Lean, Just-in-Time Recruiting!

Archive for the ‘Just-In-Time hiring’ Category

Seeking Presenters to Share Thier Story!

Wednesday, October 19th, 2011

As I reflect on the unofficial close to ‘Conference Season’ for the holidays, I am further convinced that what makes a conference great (to me) are the dynamic presenters that:

  • Are motivational
  • Are funny
  • Have real life experiences/case studies to share
  • All of the above!

From my conversations with other professionals at these events, I seem to be part of the majority that think this way.  There’s nothing worse than listening to a person pontificating on the abstract theory of a topic telling you ‘what’ you should be doing.

I would rather hear the un-sanitized ‘real life’ case study related to something we all struggle with or want to learn about. I want the ‘how to’ strategies. I want to hear about the challenges and the success story regarding the journey!

We try to provide this type of experience when presenting at conferences or via our webinars.  So, I’d like to shamelessly plug our next webinar!

Henry Ford Health System’s Journey to Migrate to a Lean, JIT Recruitment Organization!
Presented by Barb Matti, Director of Talent Acquisition at Henry Ford Health System
November 2, 2011 from 1:00-2:00 PM EDT
Register Now

In addition, I want to encourage all of you folks that are motivational, funny or . . . have real life experiences/case studies to share . . . TO SHARE YOUR STORY WITH US!

The National Association for Health Care Recruitment (NAHCR) is currently seeking presenters (Call for Presenters) for their Annual IMAGE Conference which will take place in Indianapolis next July!  They’re seeking presentations that involve “real life” programs and case studies including topics such as: Allied Health/Nurse Recruitment, Behavioral Interviewing, HR Role in Investigations, Health Care Best Practices, Health Care Recruitment in Non Acute Care Settings, Recognition Programs, etc.

If you have not attended IMAGE before, I can assure you that it is a great conference!

ALSO…..If you have  a case study to share, we would love to discuss spotlighting you on one of our webinars! Just email us.

The benefits of being an industry presenter include:

  • Being recognized as a credible spokesperson within our industry
  • Public recognition for your peers/team
  • Forcing you to document your case study for internal customers to learn about
  • Getting a chance to network with other industry thought leaders :)

I hope you take the opportunity to share your story!

PS – Take a look at the poll results from last weeks blog show below.


Are you a 'fan' of video interviewing?


Are you considering utilizing video interviewing in the next year?


Are You Currently Utilizing Video Interviewing in Your Hiring Process?

Overall Average Time to Fill Metric – Does it Really Capture What is Going on?

Thursday, June 16th, 2011

One of the most compelling things we identified from our inaugural Healthcare Recruitment Benchmark Study was related to time to fill (TTF).  We first reported on this back in November, 2010.

The data clearly demonstrated that average TTF does not represent what is actually going on with respect to staffing performance.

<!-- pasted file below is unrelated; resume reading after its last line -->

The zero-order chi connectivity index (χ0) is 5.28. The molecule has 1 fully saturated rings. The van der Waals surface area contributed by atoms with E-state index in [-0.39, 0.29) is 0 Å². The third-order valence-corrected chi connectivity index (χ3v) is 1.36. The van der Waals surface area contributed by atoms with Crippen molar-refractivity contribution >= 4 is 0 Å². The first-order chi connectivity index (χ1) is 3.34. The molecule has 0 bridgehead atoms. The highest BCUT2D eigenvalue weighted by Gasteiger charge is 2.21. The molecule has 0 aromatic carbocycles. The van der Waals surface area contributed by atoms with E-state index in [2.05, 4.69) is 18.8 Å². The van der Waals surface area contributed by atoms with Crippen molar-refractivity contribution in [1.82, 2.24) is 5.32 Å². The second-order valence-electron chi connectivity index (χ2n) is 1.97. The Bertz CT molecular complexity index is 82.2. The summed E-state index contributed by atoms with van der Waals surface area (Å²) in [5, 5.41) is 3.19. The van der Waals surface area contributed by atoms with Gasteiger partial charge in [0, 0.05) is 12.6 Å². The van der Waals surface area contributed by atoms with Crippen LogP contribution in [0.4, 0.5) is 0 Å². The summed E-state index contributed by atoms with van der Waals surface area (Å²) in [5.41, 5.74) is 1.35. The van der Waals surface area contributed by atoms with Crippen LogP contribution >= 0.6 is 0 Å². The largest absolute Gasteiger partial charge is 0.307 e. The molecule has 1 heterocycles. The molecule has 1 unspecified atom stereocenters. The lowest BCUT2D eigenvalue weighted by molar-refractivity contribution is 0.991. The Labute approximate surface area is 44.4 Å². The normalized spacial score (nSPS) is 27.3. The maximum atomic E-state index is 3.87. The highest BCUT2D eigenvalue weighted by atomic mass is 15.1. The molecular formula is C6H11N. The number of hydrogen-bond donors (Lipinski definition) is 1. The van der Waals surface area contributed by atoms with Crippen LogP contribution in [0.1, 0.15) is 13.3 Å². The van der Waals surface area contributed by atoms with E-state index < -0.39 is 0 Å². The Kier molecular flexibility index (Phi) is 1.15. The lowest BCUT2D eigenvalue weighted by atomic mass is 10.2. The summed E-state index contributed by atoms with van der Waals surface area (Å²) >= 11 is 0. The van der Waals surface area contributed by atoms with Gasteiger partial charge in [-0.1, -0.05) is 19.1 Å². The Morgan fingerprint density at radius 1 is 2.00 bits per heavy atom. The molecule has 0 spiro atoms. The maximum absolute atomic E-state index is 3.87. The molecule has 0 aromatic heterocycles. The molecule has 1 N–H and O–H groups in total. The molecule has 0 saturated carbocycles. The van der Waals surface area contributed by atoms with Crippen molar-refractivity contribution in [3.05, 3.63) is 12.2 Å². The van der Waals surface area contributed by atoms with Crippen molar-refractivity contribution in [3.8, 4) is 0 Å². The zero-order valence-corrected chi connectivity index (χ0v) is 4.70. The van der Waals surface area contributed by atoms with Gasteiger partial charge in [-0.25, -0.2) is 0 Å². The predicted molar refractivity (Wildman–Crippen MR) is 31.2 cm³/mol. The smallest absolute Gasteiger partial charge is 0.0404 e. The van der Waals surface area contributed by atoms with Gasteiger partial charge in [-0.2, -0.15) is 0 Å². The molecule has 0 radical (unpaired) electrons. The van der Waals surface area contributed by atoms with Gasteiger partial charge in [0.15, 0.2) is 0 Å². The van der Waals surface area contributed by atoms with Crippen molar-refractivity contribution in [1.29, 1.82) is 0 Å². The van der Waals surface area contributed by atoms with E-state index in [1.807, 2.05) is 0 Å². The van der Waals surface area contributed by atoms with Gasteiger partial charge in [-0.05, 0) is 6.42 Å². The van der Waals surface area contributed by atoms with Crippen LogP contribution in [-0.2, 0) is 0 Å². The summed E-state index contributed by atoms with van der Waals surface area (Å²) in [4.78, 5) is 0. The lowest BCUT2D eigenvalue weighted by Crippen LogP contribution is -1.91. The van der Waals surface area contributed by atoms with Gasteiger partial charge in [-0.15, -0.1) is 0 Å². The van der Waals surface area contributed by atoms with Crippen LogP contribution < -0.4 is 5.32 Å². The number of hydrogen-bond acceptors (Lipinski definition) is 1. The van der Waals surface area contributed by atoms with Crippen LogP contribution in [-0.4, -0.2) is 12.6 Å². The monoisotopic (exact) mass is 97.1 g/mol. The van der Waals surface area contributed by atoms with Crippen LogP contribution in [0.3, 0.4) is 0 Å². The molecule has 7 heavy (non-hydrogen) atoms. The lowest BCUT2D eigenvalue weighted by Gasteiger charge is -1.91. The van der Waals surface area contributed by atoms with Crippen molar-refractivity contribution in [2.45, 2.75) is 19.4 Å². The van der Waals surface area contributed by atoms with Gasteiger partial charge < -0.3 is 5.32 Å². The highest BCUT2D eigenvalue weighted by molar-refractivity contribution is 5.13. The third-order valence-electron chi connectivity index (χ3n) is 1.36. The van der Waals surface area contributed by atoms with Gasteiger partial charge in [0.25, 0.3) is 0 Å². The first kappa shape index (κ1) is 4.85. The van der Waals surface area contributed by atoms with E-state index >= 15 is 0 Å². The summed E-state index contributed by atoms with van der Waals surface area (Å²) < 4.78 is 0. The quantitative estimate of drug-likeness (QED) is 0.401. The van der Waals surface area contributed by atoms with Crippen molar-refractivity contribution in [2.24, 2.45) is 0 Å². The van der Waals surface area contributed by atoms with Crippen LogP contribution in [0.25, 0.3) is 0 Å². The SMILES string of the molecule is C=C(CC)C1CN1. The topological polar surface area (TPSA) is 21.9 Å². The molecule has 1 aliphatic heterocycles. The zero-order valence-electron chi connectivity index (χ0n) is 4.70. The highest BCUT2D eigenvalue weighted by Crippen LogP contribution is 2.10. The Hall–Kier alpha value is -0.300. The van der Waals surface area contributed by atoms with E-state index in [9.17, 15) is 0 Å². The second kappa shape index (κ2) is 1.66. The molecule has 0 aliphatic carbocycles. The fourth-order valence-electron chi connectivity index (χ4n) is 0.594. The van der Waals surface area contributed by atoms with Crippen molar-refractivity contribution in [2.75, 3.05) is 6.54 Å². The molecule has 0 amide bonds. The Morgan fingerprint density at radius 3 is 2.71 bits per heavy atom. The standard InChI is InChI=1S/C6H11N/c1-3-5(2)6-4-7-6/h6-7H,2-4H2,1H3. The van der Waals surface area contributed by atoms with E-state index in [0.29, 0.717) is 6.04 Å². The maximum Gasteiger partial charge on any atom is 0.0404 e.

For most organizations, it showed that roughly 75-80% of the positions were being filled very quickly (20-30 days) while the other 20-25% of the positions were being filled in 90-100+ days! 


Recruitment organizations are designed (and excel) at filling what we call “business as usual” req’s with internal/referral/active candidates.  However, they struggle to fill “critical/difficult/visible” req’s that typically require a more proactive, aggressive sourcing strategy (targeting passive candidates). 

Based on these findings, we added the following TTF related questions to our study:

  • Number of positions filled in less than 60 days
  • Ave TTF for positions filled in less than 60 days
  • Number of positions filled in 60 or more days
  • Ave TTF for positions filled in 60 or more days

Of our Benchmark Study respondents so far, the data continues to support what we initially found:

  • % of positions filled in less than 60 days:  73%
  • Ave TTF for positions filled in less than 60 days:  23 days
  • % of positions filled in 60 days or more:  27%
  • Ave TTF for positions filled in 60 days or more:  113 days

If you do not currently measure TTF thru this lens, we encourage you to do so!

It will help you:

  • Understand how you’re currently performing with respect to time
  • Provide clarity around staffing/sourcing priorities
  • Provide guidance around developing a staffing model that will help you reduce TTF for critical/difficult/visible positions.

If you’re interested in participating in our Healthcare Recruitment Benchmark Study please contact us.

I hope you’re having a perfect day!

Just in Time Hiring – Is It a Dream?

Wednesday, May 18th, 2011

Building candidate pipelines to migrate towards JIT hiring has been talked about for years with little to no progress towards a solution.

From all the benchmark data I have seen (including our recent Healthcare Recruitment Benchmark Study), most organizations have time-to-fill metrics that hover between 25-90 days+ depending on the type of position they are trying to fill.   While most discussions around this topic focus on the challenges of pulling off this feat, I want to discuss some pragmatic solutions that are realistic and achievable to implement.

  • Develop a hiring forecast in advance of need – I think we are missing the boat on this one.  While everyone is working on very complex workforce planning models (I’m not saying stop doing this – - I still think this is a worthwhile activity), most every organization I know of: